Organizations that have embraced Lean Six Sigma principles and practices have seen demonstrable results for decades. Learn how you can too!
Businesses today must ensure that they are operating efficiently while simultaneously increasing and maintaining customer satisfaction. It’s a challenging commercial environment, with global inflation causing people to be more careful with how they spend their money. It’s safe to say that today’s enterprises have a smaller margin for error than they enjoyed in the past.
Today’s companies turn to proven methodologies to help keep their businesses running smoothly while growing and securing a loyal customer base. For example, many companies use a defined and disciplined set of management techniques called Six Sigma to boost customer satisfaction and profits by streamlining operations, improving overall quality, and preventing defects in every company-wide process.
But there is also a concept called lean Six Sigma methodology, which differs from your standard Six Sigma principles. This article covers the principles of Lean Six Sigma, why they are gaining popularity, and the possible problems businesses may face when adopting Lean Six Sigma principles.
Before we take a very close look at these principles of Six Sigma, let’s define Lean Six Sigma.
What is Lean Six Sigma?
Let’s establish this vital point from the outset: Six Sigma and Lean are two different philosophies. Six Sigma is a data-driven method of project management that uses a five-step process to address issues, ultimately using statistical analysis to reduce defects and product variations.
But Lean, on the other hand, is a process that emphasizes providing customers with the best experience while eliminating waste. Lean relies on a value stream map to outline and record the steps to produce and deliver a product or service. This map is then used to find and eliminate areas where waste exists.
Lean helps to:
a) Improve product or service delivery time
b) Reduce process cycle time
c) Reduce excess inventory levels
d) Eliminate or reduce the likelihood of defects
e) Optimize resources for critical improvements
So, Lean Six Sigma is the fusion of Lean and Six Sigma, combining the two process improvement methodologies into one effective entity. The result reduces waste and product defects while offering a framework for the organization’s cultural change.
Now let’s see what sort of process we get after we combine the principles of Six Sigma with Lean methodology.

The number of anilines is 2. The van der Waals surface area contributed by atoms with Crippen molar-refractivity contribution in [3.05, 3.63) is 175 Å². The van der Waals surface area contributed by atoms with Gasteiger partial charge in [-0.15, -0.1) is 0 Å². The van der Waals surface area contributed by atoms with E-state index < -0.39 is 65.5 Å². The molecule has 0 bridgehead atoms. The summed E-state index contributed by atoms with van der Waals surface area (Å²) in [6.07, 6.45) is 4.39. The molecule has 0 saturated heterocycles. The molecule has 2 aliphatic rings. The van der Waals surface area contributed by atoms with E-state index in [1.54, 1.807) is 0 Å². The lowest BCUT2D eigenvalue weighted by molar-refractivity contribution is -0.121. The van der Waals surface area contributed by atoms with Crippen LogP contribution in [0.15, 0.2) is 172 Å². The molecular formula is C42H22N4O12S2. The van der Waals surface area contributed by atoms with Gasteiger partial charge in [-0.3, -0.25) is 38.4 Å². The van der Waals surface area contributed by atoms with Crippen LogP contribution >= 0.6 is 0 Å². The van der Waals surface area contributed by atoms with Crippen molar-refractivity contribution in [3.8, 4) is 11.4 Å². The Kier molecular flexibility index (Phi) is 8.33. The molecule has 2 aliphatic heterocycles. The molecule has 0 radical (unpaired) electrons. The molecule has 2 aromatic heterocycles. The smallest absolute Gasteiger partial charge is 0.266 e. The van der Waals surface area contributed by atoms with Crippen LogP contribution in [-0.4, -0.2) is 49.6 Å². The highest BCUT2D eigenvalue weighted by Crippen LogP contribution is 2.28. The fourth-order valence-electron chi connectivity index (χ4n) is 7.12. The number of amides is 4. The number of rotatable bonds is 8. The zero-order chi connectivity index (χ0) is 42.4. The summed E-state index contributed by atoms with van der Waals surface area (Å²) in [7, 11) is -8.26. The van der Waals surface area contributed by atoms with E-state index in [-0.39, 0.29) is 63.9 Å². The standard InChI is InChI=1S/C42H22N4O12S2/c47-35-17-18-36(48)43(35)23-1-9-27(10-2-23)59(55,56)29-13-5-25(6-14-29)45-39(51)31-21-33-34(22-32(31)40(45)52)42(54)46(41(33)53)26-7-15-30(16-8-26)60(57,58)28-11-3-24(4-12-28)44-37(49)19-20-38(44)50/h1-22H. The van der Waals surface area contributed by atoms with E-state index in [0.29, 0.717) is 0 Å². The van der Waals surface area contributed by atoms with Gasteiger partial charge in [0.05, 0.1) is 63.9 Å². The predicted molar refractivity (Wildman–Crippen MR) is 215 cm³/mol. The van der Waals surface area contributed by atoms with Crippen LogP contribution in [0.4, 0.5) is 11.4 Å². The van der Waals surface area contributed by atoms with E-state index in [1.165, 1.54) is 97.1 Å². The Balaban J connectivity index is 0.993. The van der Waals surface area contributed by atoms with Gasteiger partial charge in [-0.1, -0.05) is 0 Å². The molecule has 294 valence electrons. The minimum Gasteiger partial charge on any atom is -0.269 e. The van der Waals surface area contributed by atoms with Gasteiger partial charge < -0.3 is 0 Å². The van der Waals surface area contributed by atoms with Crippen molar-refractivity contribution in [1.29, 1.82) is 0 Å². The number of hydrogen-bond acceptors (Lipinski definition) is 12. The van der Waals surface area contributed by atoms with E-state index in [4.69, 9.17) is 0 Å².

Note:The implementation of 5s methodology in Lean Six Sigma can significantly improve workplace organization, efficiency, and productivity
The Key Principles of Lean Six Sigma
The Lean Six Sigma approach consists of five fundamental Six Sigma principles:
Although we may have thankfully drifted away from the misguided idea that the customer is always right, reality tells us that a successful business puts the customer first. Therefore, every service or product must revolve around the customers and their needs. This process requires identifying the customers and what they value.
Map the Value Stream
What does that even mean? Value stream mapping renders the workflow process steps as a flowchart. After all, if you want to improve your processes, you first must identify, document, and get to know all the workflow steps. You can’t change things that you don’t know exist.
Create Flow to the Customer by Removing Waste
Before you add improvements to your workflow, you must identify and remove any existing elements that create waste. There are eight primary types of waste, and we’ll discuss them later. But when you remove waste, you create a continuous flow system in product and service production, which then improves flow to your customers.
Establish and Maintain Communication with Your Team
People are creatures of habit and will unfailingly continue using the same methods of doing things unless informed and taught otherwise. Thus, the business must effectively and clearly communicate new standards and practices to the teams. Additionally, each employee must receive training and feedback on new processes and procedures. You can accomplish this by creating and maintaining a customer support knowledge base, creating process maps that show new workflow changes, and making the entire process readily accessible to employees and stakeholders, contingent on their specific roles.
Create and Foster a Culture of Flexibility and Change
Key Six Sigma principles involve considerable change, so employees must be prepared for it. Change should not only be accepted but welcomed. This culture of acceptance helps organizations to improve continuously, which helps businesses to adapt to the consumer’s ever-changing needs.
The Eight Types of Waste That Lean Methodology Addresses
The third fundamental principle of Six Sigma involves waste, but what do we mean by that term? Here are the eight kinds of waste that Lean Six Sigma principles address. The acronym DOWNTIME can help you remember what they are.
a) D is for Defects. This type of waste refers to the time and effort lost in locating and fixing errors or reworked mistakes.
b) O is for Overproduction. This mistake involves creating more services or products than needed.